Is Bernadette Fox A Real Architect? Her ‘Where’d You Go, Bernadette’ Struggle Will Feel Familiar To Creative People
Cate Blanchett has given a number of incredible performances throughout her career, whether she's playing figures from history or fantasy. From her portrayals of Elizabeth I and Katharine Hepburn to Galadriel and Hela, Blanchett always seems to preternaturally inhabit every role she takes on. Her latest vessel is Bernadette Fox in Where'd You Go, Bernadette, an architect who abandons her day-to-day life in pursuit of reigniting her creative passion. But is Bernadette Fox based on a real creatively stunted architect?
Where'd You Go, Bernadette is based on the book of the same name by Maria Semple, which was published and became a huge hit in 2012. The novel tells the story of the fictional Bernadette Fox, a once-successful architect who gives up her career after having her daughter. As a consequence, over the years she becomes reclusive and agoraphobic, as she does not work in her field for nearly two decades. Then, on the cusp of taking a family trip to Antarctica with her daughter and husband, Bernadette disappears. The bulk of the novel is about her daughter's efforts to locate her, and it's eventually discovered that she left to pursue a challenging new architectural endeavor in Antarctica.
While the film's plot is expected to differ somewhat, the main beats — and more importantly, the theme — remain the same. The heart of the story is a creative person who has gone too long without expressing her creativity or being challenged, which has resulted in her unhappiness. That theme is part of what drew director Richard Linklater to the project, as he believes it's something that will resonate with all creative people. "The notion of an artist who's not making their art — (that's something) which haunts every artist," the director told NPR. "Creativity thwarted is probably the most toxic thing in the world. You know, the artist thwarted is lethal."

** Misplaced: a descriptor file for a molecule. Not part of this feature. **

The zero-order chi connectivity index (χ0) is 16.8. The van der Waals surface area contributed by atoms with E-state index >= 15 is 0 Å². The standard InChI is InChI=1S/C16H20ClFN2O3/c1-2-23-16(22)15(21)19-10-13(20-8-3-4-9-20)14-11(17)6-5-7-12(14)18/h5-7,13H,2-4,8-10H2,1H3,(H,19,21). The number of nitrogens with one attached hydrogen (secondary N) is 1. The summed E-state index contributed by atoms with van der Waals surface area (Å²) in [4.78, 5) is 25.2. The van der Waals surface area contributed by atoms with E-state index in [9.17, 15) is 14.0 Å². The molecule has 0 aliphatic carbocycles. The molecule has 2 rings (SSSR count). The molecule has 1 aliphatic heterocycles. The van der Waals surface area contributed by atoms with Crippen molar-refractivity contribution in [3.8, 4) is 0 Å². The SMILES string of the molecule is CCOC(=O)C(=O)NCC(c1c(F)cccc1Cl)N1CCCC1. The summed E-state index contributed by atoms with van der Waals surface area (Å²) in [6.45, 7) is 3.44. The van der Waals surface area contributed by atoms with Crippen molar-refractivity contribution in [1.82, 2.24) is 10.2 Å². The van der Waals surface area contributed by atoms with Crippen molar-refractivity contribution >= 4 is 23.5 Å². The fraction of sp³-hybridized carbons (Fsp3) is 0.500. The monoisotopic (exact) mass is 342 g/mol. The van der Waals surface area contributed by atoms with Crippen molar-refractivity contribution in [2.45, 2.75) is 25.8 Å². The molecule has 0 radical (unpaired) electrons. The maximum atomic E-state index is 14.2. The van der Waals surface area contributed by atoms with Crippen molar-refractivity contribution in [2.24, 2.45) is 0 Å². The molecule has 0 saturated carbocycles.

Blanchett also identified with the character she portrays, in more ways than one. In addition to the struggle between personal creative exploits and family life, there is also the pressure parents feel when they are faced with starting a new chapter once their children enter adulthood. "I think it's a portrait of a marriage, and of a family, as much as it is about a creative journey," the actor told NPR. "I think that there's a point that a lot of people could connect to in their own relationships: As one person's career is taking off, another one is stepping back — and then how do you reenter the thing that you meant to be doing, which is creating and making something? And how do you juggle that with letting your child go? Because apart from her being a creative force, Bernadette's also someone who is incapable of entering the next chapter of her life. And I think that a lot of people — whether they're fathers or mothers — find that really difficult."
There's also a lot of her creator in Bernadette, though they have very different careers. Semple told The New York Times that she identifies with Bernadette in a lot of ways — particularly the way she feels about a certain level of Seattle society.
She's almost an entirely fictional creation, but wherever you live and whatever you create, the way Bernadette struggles with figuring out what she really wants out of life is something everyone should be able to recognize.